Friday, November 23, 2007

Anatomy of a ‘Riot’

Anatomy of a ‘Riot’
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Photo Courtesy Domenic Priore
~ Revelation: Love guitarist Johnny Echols at the Hullabaloo in 1966 ~

I’m going down to the Strip tonight
I’m not on a stay-home trip tonight
Long hair seems to be the main attraction
But the heat is causing all the action …

–The Standells, “Riot on Sunset Strip”

That was the scene in November 1966, as police cracked down on teenagers protesting draconian enforcement of a curfew intended to keep them off the Sunset Strip. Along this magical stretch between Crescent Heights and Doheny, kids had thronged clubs like the Whisky a Go Go, Ciro’s, the Trip, and Pandora’s Box for nearly two years – mingling, dancing, and watching the Byrds, the Doors, Love, Buffalo Springfield, the Standells, and many other eventually iconic rock bands. It was a vibrant creative interlude that, as author Domenic Priore writes in his new book Riot on Sunset Strip (Jawbone Press, paper, $29.95), “has given our world immeasureable color and contributed to much positive social change.”

But, as conveyed by the brash guitar lead and howling sirens on the Standells’ theme to 1967 teensploitation flick Riot on Sunset Strip, the thrill of the new soon clashed with the will of the old. And, despite youth outrage and even parental objections, baton-wielding sheriff’s deputies quickly put a stop to the freewheeling fun.

Priore’s book – including a foreword by the late, great Arthur Lee of Love – arrives just as the popcult cuckoo clock heralds the 40th anniversary of the Summer of Love. (Gee, seems like just yesterday it was the 30th anniversary of the Summer of Love.) These repetitive milestones are tiresome, but the ’60s remain a fabled era of innovation and evolution. After all, back then a former Mouseketeer – namely, Standells singer-drummer Dick Dodd – could grow up to become a cool, socially conscious garage-rocker instead of an empty-headed product à la Britney, Justin, and Xtina. Riot reminds us that, in those days, teen culture was the tail that wagged the capitalist running-dogs, and not the other way around.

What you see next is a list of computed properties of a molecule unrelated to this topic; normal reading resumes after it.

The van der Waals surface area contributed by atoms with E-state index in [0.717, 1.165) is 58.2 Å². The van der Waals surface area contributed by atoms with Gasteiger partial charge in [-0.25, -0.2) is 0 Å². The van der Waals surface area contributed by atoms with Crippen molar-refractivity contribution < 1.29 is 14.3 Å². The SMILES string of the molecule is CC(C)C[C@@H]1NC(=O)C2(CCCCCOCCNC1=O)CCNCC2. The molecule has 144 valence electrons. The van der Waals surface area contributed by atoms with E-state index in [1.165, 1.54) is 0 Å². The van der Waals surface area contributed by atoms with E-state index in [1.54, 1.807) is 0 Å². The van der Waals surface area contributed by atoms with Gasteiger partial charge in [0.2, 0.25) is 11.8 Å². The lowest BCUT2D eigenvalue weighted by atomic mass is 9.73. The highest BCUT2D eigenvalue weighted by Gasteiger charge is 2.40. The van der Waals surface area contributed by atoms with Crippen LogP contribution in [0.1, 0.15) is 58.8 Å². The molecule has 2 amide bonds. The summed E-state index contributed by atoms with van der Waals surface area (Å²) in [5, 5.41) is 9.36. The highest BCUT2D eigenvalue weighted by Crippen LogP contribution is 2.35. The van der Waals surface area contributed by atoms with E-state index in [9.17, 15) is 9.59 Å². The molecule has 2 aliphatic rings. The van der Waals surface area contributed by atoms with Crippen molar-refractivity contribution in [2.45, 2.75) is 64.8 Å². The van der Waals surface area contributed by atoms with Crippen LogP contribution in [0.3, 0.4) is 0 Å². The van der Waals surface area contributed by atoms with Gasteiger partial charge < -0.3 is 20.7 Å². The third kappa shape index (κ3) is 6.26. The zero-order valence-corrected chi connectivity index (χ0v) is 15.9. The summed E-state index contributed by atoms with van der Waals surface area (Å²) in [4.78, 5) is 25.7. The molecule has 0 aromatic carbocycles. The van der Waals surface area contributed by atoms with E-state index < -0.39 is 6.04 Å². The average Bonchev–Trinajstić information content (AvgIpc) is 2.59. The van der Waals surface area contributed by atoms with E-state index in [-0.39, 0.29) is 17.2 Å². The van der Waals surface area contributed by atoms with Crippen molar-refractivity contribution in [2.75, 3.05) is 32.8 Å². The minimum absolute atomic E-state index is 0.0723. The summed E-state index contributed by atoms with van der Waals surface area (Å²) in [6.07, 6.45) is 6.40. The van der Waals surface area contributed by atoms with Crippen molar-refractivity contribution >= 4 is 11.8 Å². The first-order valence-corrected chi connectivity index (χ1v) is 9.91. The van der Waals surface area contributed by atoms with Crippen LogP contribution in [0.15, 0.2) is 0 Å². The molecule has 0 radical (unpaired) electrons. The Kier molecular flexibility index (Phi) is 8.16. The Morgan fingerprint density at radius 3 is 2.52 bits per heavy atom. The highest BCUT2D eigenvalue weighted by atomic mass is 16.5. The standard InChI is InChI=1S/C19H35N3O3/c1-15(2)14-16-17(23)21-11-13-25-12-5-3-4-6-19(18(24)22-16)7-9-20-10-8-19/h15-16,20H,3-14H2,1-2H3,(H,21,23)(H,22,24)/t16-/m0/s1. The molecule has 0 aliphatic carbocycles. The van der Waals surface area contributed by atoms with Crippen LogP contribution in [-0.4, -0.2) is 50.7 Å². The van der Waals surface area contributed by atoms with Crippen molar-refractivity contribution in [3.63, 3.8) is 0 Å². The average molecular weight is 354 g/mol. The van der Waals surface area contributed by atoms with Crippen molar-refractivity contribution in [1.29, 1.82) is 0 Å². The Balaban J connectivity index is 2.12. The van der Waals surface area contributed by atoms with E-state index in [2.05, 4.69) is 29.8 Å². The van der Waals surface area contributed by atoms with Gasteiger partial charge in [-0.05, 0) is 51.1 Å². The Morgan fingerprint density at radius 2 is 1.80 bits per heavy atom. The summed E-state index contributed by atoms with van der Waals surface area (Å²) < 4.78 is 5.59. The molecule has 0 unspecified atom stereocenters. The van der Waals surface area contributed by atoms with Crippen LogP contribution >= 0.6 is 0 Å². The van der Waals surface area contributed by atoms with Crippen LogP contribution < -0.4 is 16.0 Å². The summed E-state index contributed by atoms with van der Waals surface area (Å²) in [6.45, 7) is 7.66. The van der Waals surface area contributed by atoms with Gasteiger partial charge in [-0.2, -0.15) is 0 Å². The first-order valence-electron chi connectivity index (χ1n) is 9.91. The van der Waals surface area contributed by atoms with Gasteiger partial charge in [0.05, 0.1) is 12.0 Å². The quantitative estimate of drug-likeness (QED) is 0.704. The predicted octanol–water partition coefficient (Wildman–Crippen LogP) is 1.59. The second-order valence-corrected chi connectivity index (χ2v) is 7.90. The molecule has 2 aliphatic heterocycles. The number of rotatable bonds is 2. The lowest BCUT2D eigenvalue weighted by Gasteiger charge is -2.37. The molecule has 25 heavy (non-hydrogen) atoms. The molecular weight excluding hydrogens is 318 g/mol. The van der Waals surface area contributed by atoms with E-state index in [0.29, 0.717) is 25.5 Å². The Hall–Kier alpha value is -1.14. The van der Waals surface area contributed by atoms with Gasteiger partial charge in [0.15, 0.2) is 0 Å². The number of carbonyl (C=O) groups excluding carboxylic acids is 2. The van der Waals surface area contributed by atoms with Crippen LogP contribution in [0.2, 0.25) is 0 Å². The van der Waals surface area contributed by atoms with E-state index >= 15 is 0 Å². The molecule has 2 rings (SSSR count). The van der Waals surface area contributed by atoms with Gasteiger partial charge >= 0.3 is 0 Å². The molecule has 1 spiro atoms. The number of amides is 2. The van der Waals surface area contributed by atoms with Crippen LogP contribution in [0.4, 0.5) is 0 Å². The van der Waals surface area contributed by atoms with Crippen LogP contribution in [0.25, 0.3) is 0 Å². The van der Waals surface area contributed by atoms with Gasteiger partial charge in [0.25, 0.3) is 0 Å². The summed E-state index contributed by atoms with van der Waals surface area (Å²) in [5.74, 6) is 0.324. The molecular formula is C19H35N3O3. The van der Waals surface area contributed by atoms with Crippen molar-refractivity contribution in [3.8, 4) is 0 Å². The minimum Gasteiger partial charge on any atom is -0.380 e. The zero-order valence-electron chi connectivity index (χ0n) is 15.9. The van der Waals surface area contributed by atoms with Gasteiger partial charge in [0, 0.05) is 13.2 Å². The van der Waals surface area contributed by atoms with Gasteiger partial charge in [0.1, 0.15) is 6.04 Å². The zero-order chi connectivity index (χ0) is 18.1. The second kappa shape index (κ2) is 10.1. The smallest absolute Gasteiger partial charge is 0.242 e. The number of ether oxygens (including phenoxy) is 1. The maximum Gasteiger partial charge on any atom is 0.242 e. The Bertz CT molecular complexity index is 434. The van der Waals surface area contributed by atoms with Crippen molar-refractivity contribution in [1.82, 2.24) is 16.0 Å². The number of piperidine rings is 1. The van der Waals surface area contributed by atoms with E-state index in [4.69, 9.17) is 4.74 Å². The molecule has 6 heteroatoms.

But mostly, the book demonstrates that Los Angeles was a virtually unparalleled ’60s crucible for the underground fusion of music, visual arts, and activism that flowered in mainstream culture during the Summer of Love. Priore conveys the excitement, as well as the turmoil, of change. Still, Riot has a pervasive sense of doom.

“I see this story as a tragedy,” says Priore, a longtime acquaintance who, full disclosure, includes me among the book’s long list of “those who helped” (although I’m not sure why). “And I think the most dismaying thing is how people perceive [that time] now: San Francisco was the god city, and Manson was what L.A. was about. I am hoping the book might change some of those opinions.”

An obsessive pop-culture historian whose 1995 Look! Listen! Vibrate! Smile! remains the definitive book about the Beach Boys’ legendary lost album Smile, Priore scoured old copies of the L.A. Free Press, culled info from liner notes, and tracked down vintage photos to create a vivid sense of time and place. His fascination with minutiae can be head-spinning, but the details make Riot a compelling exploration of the historical, political, racial, and cultural contexts affecting the Strip, and L.A. itself, as far back as the 1920s.

“It’s hard to capture the essence of a scene as a whole,” says the L.A. native, and that’s an understatement. He was only five in 1965 but caught occasional fleeting glimpses of the Strip from the family car, as well as hearing about it from older siblings who were there. He also saw many Strip bands on Shindig!, Hollywood a Go Go, and numerous other L.A.-based rock TV shows of the day. These memories fueled his curiosity about how this impromptu movement arose, and he works hard to show how various discrete local scenes – Chicano rock, Venice beats, rockabilly, surf, folk, R&B, as well as art movements, comedy, and film – crossed paths and cross-pollinated with the Strip scene, which was also fed by and in turn influenced such American heroes as Bob Dylan and British stars as the Rolling Stones.